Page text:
I recently wrote about an investigation revealing that Energy Star was giving its well-respected certification to undeserving products. Now, it seems, it's making efforts to shine more light into the dark corners, including a requirement that all manufacturers use independent testing and provide the lab results. Well done! [Link]
I took a flight on Continental Airlines yesterday. Since I recently made a personal commitment to avoiding single-use plastic as much as possible, I bring my stainless-steel water bottle with me whenever I fly. After I clear security, I fill it up from a water fountain and bring it with me on the plane. (The importance of which, I realize, pales in comparison to the carbon emissions for which I'm responsible by flying. But on with the story.)
Yesterday I forgot the water-fountain bit, so when the beverage cart came around, I asked the flight attendant to pour some water directly into my bottle instead of
giving me a plastic cup. She refused, saying that the plastic water bottle might touch my steel bottle, which could spread germs.
Oh, come now, Continental! Your flight attendants are trained in numerous processes, many of which involve a fairly high level of dexterity. I have full confidence that they can pour water from one vessel into another without the twain touching. Attendants on other airlines I've flown have had no problem with it.
As I tried to lull the prickles of rage that crept up the back of my neck, I was reminded of the fact that Green America has just published a report on the sorry state of recycling in the airline industry. It states that nearly 500 million more tons of airline waste could be
recycled each year than currently is being recycled; 250 million tons of that is generated in flight.
And according to the report, no airline recycles all the main candidates (aluminum, glass, paper, plastic), and no airline reports on how it's progressing in its recycling goals. Continental ranks fifth in a list of 11 carriers, with a grade of D (the highest score was a B-, awarded to Delta).
Now, recycling is fine, but even better is reducing, so I'm pretty disappointed that Continental refuses to take this small, easy step.
Have you had similar green-stymieing experiences while flying? Leave a comment below.
I'm very excited to read it, not least because he discusses "the toxicologist’s dilemma": the fact that standard, accepted methods for determining "safe" levels of exposure to different chemicals don't take into account today's environmental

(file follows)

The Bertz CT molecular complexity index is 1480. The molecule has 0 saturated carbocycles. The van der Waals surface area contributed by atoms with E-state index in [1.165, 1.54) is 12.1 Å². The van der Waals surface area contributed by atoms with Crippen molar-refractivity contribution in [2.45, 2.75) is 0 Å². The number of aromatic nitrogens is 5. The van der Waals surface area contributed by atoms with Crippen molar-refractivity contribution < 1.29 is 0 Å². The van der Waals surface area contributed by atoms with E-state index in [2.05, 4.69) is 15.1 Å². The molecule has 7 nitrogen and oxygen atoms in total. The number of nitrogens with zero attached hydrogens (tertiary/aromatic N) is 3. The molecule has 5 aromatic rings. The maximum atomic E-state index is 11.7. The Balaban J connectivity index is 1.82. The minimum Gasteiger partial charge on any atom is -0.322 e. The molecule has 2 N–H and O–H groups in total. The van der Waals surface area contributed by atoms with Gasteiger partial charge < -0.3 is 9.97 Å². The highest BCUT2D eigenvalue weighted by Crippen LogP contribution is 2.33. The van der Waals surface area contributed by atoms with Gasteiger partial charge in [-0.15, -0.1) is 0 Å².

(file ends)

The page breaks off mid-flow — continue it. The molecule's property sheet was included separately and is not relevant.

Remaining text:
But the good news is that we don't have to accept those methods.
In this post (adapted from Goleman's book) on the Environmental Working Group's blog, Goleman writes that if each of us did three things, we could get companies to phase out their use of toxic chemicals: "(1) Know the true ecological impacts of what we buy. (2) Favor improvements. (3) Tell everyone we know."
In other words, the more demand we create for safe products, the more incentives corporations have to find or develop safer alternatives. Granted, it's not always easy to know the true ecological impacts of
our consumption, but there's more info out there now than ever before. Like, for example, Goleman's book.
Here's a shocking revelation: The economy trumps the environment on the majority of Americans' priority lists, according to recent polls by CNN/Opinion Research and Gallup.
Actually, the real surprise (for me, anyway) is that this is a new state of affairs. It's only the second time that economy has beat environment since 1984, when Gallup started asking the question. The first time was last year.
But as water blogger Eric Eckl points out in a recent post on his site, maybe the environment-vs.-economy question is a misleading one. He cites evidence that "everyday citizens actually reject the basic premise of that question."
Not only that, but more and more businesses are realizing that investing in sustainability can burnish not just their image but also their bottom line. As Gil Friend, CEO of sustainability consultancy Natural Logic, states on the cover of his book The Truth About Green Business, you don’t have to choose between making money and making sense.
Eckl's post is well worth a read. In the meantime, I'll leave you with this graph from a 2005 Yale University survey he cites.
Two stories recently landed at Wallet Mouth H.Q. that I wish I could say were jokes.
First, the Washington Postreports that a couple of high schoolers in New York discovered, through DNA tests, that 11 out of 66 food products they'd bought from an assortment of Manhattan markets had been fraudulently mislabeled, with "sheep's milk" cheese turning out to be from a cow and "sturgeon caviar" being revealed as Mississippi
Then, undercover Government Accountability Office (GAO) investigators succeed in getting Energy Star certification for 15 bogus products, such as an "air cleaner" consisting of a space heater with fly strips and a duster adhered to it. (Here's the link.)